It’s been a whirlwind weekend of networking, coffee, pitch sessions, and schmoozefests. I arrived home last night from New York City, where I attended the American Society of Journalist and Author’s annual conference. Some of you who follow me on Twitter have seen my tweets, mostly sound bytes from the panels and speeches I attended. Now that I’ve had a chance to digest the information from the conference, I thought I’d share a few of the over-arching themes and tips that emerged.
- Think multi-platform. Several panelists and speakers bemoaned the death of print markets as we know them. Others suggested ways for entrepreneurial writers to capitalize on new technology by creating iPhone apps, eBooks, podcasts, online videos, and other products. It’s no longer enough to write great articles. Compelling stories can carry over from print to video and other media.
- Get social. But be transparent. Social media in varying forms came up in virtually every panel or speech. Some writer embrace it, some writers hate it, but the consensus was that we can’t afford to ignore it. During his keynote speech, Peter Shankman said, “bad writing is ruining America. Good writers will win at social media.” That got a round of applause! Shankman also emphasized the importance of transparency and relevance in social media. If you don’t give readers information in the format they want (be it RSS, email, vblogging, or podcasting), they’ll get it somewhere else.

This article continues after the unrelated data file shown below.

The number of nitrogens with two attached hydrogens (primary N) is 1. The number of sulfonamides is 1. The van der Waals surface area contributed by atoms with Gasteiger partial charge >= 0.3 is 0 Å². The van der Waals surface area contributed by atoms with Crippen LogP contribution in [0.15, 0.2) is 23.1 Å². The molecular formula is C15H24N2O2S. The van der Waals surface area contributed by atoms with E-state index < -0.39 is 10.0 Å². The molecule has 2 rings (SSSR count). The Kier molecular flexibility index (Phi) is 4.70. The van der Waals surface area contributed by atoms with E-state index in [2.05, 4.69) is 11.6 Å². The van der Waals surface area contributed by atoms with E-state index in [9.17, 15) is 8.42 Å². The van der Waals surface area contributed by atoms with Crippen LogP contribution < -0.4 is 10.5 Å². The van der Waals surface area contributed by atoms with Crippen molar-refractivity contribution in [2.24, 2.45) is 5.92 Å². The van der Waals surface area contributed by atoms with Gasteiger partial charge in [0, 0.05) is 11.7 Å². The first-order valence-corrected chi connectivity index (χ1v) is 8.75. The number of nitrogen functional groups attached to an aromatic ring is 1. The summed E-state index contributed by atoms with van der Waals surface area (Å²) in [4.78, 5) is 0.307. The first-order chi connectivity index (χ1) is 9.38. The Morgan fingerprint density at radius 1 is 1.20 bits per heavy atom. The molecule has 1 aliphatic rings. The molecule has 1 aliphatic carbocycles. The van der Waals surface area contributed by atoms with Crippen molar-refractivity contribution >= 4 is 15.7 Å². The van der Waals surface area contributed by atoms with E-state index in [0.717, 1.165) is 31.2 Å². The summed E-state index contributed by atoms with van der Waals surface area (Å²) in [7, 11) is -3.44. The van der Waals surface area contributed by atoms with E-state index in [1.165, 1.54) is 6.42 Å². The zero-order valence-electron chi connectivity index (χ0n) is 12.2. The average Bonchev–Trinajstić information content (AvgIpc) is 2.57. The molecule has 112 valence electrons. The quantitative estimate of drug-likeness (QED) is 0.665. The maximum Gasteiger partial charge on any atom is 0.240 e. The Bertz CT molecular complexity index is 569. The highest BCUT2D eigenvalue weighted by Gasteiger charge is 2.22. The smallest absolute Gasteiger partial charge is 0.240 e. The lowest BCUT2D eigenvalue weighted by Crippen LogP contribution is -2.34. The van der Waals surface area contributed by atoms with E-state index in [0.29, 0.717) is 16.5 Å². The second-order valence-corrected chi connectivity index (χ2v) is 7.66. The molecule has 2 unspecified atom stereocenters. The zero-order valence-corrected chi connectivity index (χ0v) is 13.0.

- Buy the domain for your book title. This issue came up in multiple panels. I’m not actively pursuing a book deal yet, so I focused on panels for journalists rather than book authors. But panelists kept mentioning how important this is (one even bought the domain before the deal was formalized, just in case), so I filed this away for future reference.
- Think of yourself as a “content expert.” These days, most publishers insist on buying all rights to articles, which kills the writer’s chances of selling a reprint. Instead, one of the panelists urged writers to repackage all that research and knowledge, reslanting the piece for a different market. My blog readers know this isn’t a new idea, but the way she described us as “content experts” got me jazzed about revising my old articles for possible reslants.
- Remember, everything is negotiable. Given the rapidly changing media landscape, it’s understandable that some writers feel powerless to negotiate better contracts or payment terms. However, as the panelists in “Self Defense for the Self-Employed” pointed out, it’s still possible to negotiate. Beyond negotiating for more money, writers can ask to drop or alter indemnity clauses, adjust deadlines, and shorten the exclusivity time period.
Did you attend ASJA, too? What was your impression of the conference? Anything you’d add? Or if you didn’t attend, do you agree or disagree with these tips?